Good morning!  It’s time to grab some coffee…and chat about Bookish/Not So Bookish things.  Link up at Bookishly Boisterous.

  • My “Reading” Coffee Mug is joining us.
  • Take note of the diminishing stack of print books on my coffee table.  Of course I have a couple of hardcover books on my nightstand…and ELEVEN older books in my office.  But it’s getting better…right?
  • Lately I’ve noticed that some of these books, which also have 400+ pages, have TINY print…which makes it hard for these seasoned eyes to read.  So I only read them in bits and pieces.  The biographies especially are “guilty” of these qualities.
  • I’m spoiled by reading on Pippa, my Kindle, where I can change the font.
  • Currently I’m reading and LOVING The Identicals, by Elin Hilderbrand.  Twin “girls,” approaching forty, living on adjacent islands:  Nantucket for one, and Martha’s Vineyard for the other.  They were separated as teens: one went with the father, the other with their mother, after a divorce.  Then something happened to further estrange them.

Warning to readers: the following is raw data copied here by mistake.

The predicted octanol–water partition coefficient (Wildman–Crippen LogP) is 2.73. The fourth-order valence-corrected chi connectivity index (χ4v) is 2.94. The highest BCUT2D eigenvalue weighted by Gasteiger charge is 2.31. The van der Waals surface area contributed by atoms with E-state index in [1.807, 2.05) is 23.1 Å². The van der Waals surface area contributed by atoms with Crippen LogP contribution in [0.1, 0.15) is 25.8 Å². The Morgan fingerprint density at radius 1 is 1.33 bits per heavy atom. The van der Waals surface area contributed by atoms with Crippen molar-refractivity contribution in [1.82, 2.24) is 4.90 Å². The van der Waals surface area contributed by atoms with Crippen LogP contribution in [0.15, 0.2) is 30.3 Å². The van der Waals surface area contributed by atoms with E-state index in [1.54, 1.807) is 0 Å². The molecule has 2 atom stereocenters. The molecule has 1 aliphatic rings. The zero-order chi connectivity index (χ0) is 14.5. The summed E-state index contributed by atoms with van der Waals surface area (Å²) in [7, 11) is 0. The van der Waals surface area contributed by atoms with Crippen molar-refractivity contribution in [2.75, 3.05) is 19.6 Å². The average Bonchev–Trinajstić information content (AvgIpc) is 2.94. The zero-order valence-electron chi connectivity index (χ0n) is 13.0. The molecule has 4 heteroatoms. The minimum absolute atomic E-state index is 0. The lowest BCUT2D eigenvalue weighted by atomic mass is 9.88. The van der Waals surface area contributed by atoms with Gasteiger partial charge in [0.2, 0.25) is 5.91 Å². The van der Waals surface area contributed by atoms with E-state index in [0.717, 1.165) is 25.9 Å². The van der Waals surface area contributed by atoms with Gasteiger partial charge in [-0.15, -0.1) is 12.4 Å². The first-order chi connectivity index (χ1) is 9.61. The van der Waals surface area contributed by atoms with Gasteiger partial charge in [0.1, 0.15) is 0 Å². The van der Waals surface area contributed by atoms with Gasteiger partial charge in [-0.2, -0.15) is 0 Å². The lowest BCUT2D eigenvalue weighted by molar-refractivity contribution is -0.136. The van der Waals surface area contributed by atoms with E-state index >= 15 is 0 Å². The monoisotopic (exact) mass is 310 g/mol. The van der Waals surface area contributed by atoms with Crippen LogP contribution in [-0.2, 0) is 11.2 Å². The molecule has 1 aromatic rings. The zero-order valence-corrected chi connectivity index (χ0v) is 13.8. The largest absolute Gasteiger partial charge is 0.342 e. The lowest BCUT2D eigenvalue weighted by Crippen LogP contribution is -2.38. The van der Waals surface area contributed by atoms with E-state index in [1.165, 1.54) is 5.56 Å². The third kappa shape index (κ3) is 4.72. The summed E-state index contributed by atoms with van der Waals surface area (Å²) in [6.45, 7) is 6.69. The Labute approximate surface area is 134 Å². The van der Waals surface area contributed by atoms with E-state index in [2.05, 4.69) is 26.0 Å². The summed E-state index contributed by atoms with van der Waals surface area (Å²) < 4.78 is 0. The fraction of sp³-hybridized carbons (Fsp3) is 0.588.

• I finished reading and reviewing The Secrets She Keeps, by Michael Robotham; a five star read for me that kept me glued to the pages.  Click for my review.
  • I have been out and about a few times this week, probably because the temperatures have “dropped” to the 90s.  But what a difference a few degrees can make!
  • On Sunday, a group of us joined to celebrate my daughter’s birthday.  Bottomless mimosas and really delicious food, which surprised me, as buffets don’t always deliver.  My daughter is on the left side, five from the front, with the “tatts” and curly hair.  I’m four down on the right.
  • On Saturday, I had lunch with an old friend, a former colleague, who lives in Northern California and had come down to visit friends (including moi, of course).  After I had retired from my career position for the county, I went to work at a private foster family agency, and met a great group of social workers.